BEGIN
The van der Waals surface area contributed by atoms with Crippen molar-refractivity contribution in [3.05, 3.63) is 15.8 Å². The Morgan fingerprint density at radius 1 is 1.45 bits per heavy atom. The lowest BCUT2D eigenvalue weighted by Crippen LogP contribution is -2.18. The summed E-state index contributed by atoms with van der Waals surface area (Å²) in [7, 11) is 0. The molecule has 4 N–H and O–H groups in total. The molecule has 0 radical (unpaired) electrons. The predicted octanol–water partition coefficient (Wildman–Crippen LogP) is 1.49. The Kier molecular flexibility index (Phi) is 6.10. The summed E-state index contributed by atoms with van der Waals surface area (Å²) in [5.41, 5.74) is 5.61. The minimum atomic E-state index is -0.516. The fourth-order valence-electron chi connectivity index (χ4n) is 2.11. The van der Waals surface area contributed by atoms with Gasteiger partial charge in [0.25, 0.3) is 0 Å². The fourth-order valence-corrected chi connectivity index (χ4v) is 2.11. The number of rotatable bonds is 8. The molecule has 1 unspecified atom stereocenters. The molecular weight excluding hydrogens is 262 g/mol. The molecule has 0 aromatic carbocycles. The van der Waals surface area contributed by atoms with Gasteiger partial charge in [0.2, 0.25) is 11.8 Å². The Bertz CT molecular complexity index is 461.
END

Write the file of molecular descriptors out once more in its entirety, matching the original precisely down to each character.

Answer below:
The van der Waals surface area contributed by atoms with Crippen molar-refractivity contribution in [3.05, 3.63) is 15.8 Å². The Morgan fingerprint density at radius 1 is 1.45 bits per heavy atom. The lowest BCUT2D eigenvalue weighted by Crippen LogP contribution is -2.18. The summed E-state index contributed by atoms with van der Waals surface area (Å²) in [7, 11) is 0. The molecule has 4 N–H and O–H groups in total. The molecule has 0 radical (unpaired) electrons. The predicted octanol–water partition coefficient (Wildman–Crippen LogP) is 1.49. The Kier molecular flexibility index (Phi) is 6.10. The summed E-state index contributed by atoms with van der Waals surface area (Å²) in [5.41, 5.74) is 5.61. The minimum atomic E-state index is -0.516. The fourth-order valence-electron chi connectivity index (χ4n) is 2.11. The van der Waals surface area contributed by atoms with Gasteiger partial charge in [0.25, 0.3) is 0 Å². The fourth-order valence-corrected chi connectivity index (χ4v) is 2.11. The number of rotatable bonds is 8. The molecule has 1 unspecified atom stereocenters. The molecular weight excluding hydrogens is 262 g/mol. The molecule has 0 aromatic carbocycles. The van der Waals surface area contributed by atoms with Gasteiger partial charge in [0.2, 0.25) is 11.8 Å². The Bertz CT molecular complexity index is 461.